• There was no link between remuneration and performance. The only discernable difference between the good to great and the rest was that the good to great companies in fact paid their senior executives slightly less!

At the end of the day, the team identified seven common distinguishing features between good to great and the rest. In summary they were:

Leadership: Every good to great company displayed what the team called level 5 leadership, a paradoxical mix of personal humility and professional will. More plough horse than show horse, they are ambitious for the company rather than themselves, look after people, downplay their roles and provide recognition for others, take responsibility for failure, build succession and are driven by the need to get sustained results. Ten of eleven CEOs were internal promotions.

In contrast, two thirds of the comparison companies had leaders with huge personal egos that contributed to their companies' mediocrity or even demise. Thereļ¾ was a clear negative correlation between larger than life celebrity CEO's recruited from outside and company performance.

First Who then What: When the study began, the team expected to find a clear correlation in the move from good to great between take-off and the creation of a new direction, a new vision and strategy and the alignment of people behind the direction. They found the opposite. The good to great companies first worried about getting the right people, getting rid of the wrong people, and only then worried about where to go.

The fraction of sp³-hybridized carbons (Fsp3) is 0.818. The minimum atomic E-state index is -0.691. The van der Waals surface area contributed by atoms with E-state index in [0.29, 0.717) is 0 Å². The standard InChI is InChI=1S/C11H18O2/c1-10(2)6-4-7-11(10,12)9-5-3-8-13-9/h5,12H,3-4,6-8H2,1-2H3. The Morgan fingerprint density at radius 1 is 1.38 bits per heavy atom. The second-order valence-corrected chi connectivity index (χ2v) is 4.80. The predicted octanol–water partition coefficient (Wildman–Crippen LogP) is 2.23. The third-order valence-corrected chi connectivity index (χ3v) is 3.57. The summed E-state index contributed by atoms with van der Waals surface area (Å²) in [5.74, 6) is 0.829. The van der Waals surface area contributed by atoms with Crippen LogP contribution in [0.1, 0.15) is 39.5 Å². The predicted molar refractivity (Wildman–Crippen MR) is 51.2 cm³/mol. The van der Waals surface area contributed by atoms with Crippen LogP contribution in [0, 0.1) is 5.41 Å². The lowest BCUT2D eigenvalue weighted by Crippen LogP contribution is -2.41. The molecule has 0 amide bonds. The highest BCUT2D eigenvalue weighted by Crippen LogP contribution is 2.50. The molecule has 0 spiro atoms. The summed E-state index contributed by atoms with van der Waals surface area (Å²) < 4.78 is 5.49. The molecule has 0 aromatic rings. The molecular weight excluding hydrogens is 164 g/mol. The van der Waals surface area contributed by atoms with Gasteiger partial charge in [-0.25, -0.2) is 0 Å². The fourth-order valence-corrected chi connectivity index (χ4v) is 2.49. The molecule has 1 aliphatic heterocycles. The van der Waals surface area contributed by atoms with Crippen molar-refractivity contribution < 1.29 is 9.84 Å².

In doing so, they adopted a rigorous but not ruthless approach. For example, the sample companies used lay-offs as a tool five times more frequently. Six of the eleven good to great had never laid off.

Interestingly, there was no real difference in average churn among senior executives in good to great as compared to the rest, but there was a difference in pattern. At senior level, executives in good to great either left quickly because they did not fit or stayed for a long time. So the good to great companies did not churn more, they churned better. The study also found that whether somebody is the "right person" has more to do with character traits and innate capabilities than with specific knowledge, background or skills. Competency as such is the enemy of greatness.

Confront the Brutal Facts: A dominant theme from the research was that breakthrough results came from a series of good decisions diligently executed. The good to great companies made many more good decisions than the comparison companies. Some key features here:

  • Good to great companies constantly focused on identifying and resolving immediate problems. They did not lose site of their vision for greatness - Collins uses the term unwavering faith - but continually refined the path to getting there.
  • Good to great companies had an open questioning culture. They engaged in dialogue and debate, not coercion, they conducted autopsies without blame, they sought to improve.
  • An unexpected conclusion was that spending time and energy to motivate people was a waste of time. If you have the right people, they will motivate themselves. The real challenge is not to de-motivate them.